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How conservation groups confront distrust from communities of color 29.10.2020 High Country News Most Recent
In order to attract a broader constituency, organizations must first address a history of missteps and exclusion.
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EPA @ 50, and what it says about you and me 26.10.2020 Design & Innovation | GreenBiz.com
EPA @ 50, and what it says about you and me Terry F. Yosie Mon, 10/26/2020 - 01:45 The American people always have possessed a very personal relationship with the U.S. Environmental Protection Agency (EPA). Like all personal relationships, the EPA and its public have their share of successes and shortcomings, adjustments of expectations to realities, and recognition that the daily grind of complexity reveals our own values however much they end up being compromised. Few institutions exhibit such a pervasive daily presence in American life as the EPA. Its decisions impact the air we breathe (indoors and outside), the water we drink, the food we eat, the health of the children we give birth to and raise, the cars and fuel we purchase, the beaches where we swim, the chemicals we consume (voluntarily or involuntarily) or the quality of nature that we enjoy. The public health and environmental benefits of the EPA’s actions have been enormous, even while controversial. As one example, a draft report to ...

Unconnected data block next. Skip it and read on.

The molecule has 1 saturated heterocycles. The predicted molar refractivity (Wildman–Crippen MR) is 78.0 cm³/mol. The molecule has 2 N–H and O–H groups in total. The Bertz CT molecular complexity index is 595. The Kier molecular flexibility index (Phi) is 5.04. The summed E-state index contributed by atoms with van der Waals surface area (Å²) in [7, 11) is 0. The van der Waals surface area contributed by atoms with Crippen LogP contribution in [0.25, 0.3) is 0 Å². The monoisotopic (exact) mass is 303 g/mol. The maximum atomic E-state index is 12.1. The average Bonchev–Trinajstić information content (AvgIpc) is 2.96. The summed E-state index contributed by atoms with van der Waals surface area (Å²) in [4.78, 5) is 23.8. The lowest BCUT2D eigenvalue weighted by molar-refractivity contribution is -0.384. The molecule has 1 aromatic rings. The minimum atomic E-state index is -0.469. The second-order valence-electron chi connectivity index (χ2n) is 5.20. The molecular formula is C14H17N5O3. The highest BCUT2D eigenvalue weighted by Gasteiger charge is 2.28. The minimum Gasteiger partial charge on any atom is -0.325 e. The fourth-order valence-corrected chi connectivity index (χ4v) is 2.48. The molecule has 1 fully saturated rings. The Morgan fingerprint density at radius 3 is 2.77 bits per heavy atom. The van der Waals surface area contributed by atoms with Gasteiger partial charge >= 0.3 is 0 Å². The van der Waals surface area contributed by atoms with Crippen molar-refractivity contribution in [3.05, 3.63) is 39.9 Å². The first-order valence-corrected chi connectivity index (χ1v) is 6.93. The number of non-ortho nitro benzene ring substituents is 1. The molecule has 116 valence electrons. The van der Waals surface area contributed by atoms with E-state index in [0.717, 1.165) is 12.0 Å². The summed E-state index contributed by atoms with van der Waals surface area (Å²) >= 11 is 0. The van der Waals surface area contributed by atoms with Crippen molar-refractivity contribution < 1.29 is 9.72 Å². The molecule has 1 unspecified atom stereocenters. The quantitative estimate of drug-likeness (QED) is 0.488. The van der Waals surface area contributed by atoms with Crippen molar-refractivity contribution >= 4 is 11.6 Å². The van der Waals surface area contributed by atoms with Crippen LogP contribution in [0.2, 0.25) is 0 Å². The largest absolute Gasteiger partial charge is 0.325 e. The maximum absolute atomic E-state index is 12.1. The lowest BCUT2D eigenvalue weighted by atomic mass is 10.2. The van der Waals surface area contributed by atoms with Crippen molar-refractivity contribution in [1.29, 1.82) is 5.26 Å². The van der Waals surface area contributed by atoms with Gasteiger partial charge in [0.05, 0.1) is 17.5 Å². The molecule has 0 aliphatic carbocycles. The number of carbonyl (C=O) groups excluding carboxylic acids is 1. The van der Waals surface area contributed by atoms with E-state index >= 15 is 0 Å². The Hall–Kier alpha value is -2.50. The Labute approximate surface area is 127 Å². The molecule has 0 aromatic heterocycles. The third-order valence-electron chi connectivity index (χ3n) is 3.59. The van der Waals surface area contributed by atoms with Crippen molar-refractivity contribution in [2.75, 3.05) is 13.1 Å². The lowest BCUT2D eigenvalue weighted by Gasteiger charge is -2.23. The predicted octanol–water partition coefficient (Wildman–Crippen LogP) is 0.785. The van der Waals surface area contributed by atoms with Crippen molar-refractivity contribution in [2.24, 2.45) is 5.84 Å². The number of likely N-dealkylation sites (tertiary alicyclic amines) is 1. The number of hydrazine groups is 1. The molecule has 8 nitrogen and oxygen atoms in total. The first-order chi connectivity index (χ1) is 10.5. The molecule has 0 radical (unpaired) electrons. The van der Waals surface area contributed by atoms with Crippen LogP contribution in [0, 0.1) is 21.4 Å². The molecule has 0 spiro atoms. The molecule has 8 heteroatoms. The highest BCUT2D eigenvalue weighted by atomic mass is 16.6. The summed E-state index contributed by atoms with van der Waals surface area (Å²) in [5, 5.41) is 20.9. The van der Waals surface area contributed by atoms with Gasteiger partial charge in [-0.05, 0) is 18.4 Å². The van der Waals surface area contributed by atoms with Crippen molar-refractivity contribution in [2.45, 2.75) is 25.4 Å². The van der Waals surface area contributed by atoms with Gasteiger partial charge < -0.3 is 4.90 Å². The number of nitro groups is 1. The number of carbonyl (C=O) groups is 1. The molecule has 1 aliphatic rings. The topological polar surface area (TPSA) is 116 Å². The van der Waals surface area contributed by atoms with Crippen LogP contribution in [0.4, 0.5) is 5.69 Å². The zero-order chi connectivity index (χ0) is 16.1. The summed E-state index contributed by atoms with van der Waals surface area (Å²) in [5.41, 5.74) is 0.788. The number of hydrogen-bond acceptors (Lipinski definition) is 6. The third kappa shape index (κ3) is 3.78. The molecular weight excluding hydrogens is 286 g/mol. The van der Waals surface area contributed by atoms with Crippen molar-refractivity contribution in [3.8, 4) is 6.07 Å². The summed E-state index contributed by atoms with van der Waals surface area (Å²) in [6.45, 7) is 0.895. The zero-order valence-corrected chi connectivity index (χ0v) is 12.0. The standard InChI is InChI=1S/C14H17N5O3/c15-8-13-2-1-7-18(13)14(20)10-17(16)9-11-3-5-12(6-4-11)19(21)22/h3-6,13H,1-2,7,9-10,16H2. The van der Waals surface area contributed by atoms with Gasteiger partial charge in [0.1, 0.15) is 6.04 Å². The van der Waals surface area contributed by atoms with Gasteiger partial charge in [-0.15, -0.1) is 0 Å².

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These changes to our food systems could improve human and planetary health 26.10.2020 Resource Efficiency | GreenBiz.com
These changes to our food systems could improve human and planetary health Oliver Camp Mon, 10/26/2020 - 01:30 On the recent World Food Day, the clarion call was clearer than ever: We must fix our food systems to improve human health, drive economic growth and save the planet from environmental collapse. The challenges facing us are wide-ranging. The way the world produces and consumes food causes huge environmental impacts, and yet 3 billion people worldwide are unable to afford a healthy diet, and up to a third of the food we produce is wasted. What’s more, hunger and micronutrient deficiencies are concentrated among the poorest and most vulnerable — often including those who produce the food we eat. Meanwhile, the so-called double burden of malnutrition is on the rise: hunger and malnourishment coexisting with overweight and obesity, often in the same countries, communities or even individuals. Tackling these multiple challenges and threats requires coordinated action from the public sector, private ...